The fundamental difference between a simple interest mortgage and regular mortgage is in the way the interest is calculated. With a regular mortgage, interest is accrued monthly, while with a simple interest mortgage it is daily. When interest is accrued daily, you could end up paying more that were it calculated on a monthly basis – or you could pay less.
Regular Mortgage Interest Calculations
Let’s say you borrow $150,000 over 30 years at an annual interest rate of 4.8%. The 4.8% would be divided by 12 to provide 12 monthly payments at 0.40%. The amount owing at the end of each month would be due 0.4% interest – so your first month payment would include $600 interest (0.4% of $150,000.)
When this loan is amortized, your monthly payment works out at $787 monthly. $600 of this would be interest, leaving $187 to deduct from the principal – now $149,813. That calculation is iterated until the mortgage is paid off.
Because you pay your mortgage monthly with a regular mortgage, making your payment a day or two late won’t affect it because the next lot of interest is not calculated and applied until the end of that month. Most lenders will give you a grace period before applying charges.
Simple Interest Mortgage Calculations
Let’s now assume you have the same mortgage on a simple interest basis, where interest is calculated daily. The 4.8% is divided by 365 to give a daily rate: 0.13151%. This is applied daily, so on day 1 your interest is $19.73. However, your monthly payment works out the same because the annual interest is still 4.8%.
The $19.73 interest is placed into a monthly account, known as an interest accrual account. That continues to increase until your monthly payment is made. It should not make much difference how your interest is calculated if you maintain your monthly payments. However, where the simple interest mortgage loses is if you pay a day or two late.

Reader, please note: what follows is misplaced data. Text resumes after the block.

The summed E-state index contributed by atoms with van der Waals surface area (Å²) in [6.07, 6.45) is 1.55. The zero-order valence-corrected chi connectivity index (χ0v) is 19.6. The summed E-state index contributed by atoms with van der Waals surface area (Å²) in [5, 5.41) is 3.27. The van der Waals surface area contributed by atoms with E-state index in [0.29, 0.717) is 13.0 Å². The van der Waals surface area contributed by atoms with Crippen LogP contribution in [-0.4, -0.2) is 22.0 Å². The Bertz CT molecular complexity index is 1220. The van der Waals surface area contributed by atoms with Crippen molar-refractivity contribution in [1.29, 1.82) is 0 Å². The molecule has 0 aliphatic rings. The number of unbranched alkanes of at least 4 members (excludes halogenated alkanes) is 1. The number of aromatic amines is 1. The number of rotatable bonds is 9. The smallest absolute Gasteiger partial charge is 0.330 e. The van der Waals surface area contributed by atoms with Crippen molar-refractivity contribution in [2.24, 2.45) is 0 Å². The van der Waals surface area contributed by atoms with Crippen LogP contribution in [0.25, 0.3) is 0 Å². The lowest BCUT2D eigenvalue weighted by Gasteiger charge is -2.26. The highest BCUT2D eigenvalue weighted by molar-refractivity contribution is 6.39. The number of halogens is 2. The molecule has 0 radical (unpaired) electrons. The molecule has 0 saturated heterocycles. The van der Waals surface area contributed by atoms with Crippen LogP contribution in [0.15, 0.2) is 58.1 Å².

Because the principal has not been reduced, the interest is calculated on your previous balance and continues to be added to the accrual account until you pay. The amount of interest due is then more than had you paid on time. Not only that, but in leap years you will be charged an extra day interest.
The effect of both these factors is that it takes longer to clear your mortgage: the higher the interest rate, the longer it takes. Leap years do not affect monthly repayments. Where a simple interest mortgage is of benefit is if you make more regular payments, or make your payments early. Let’s examine these two possibilities.
Some mortgage agreements allow you to make your payments biweekly. This is offered to help those that are not paid monthly to make their payments when the money is available. Normal biweekly arrangements do not apply the first payment to the mortgage until the second is also paid, and the two paid together. There is little advantage in terms of saving money.
However, it is possible to get a simple interest biweekly agreement, where the payments are applied when paid. The capital reduces every two weeks rather than monthly. You then save on interest payments, and your mortgage can be paid off before the 30-year term.
For early payments to work, you must come to an agreement with your lender that they will be applied when paid. If your normal payment is due for the 1st of each month, and you pay it on the 20th of the previous month, then you save around 10 days interest. This can be significant over 30 years and it is sometimes possible to pay your mortgage off a year earlier and save thousands of dollars on total interest payments. Every case can be different.
Amortization of a mortgage loan is complex – particularly so with a simple interest mortgage. Still have questions? We can help you decide which mortgage makes the most sense for your specific scenario and needs.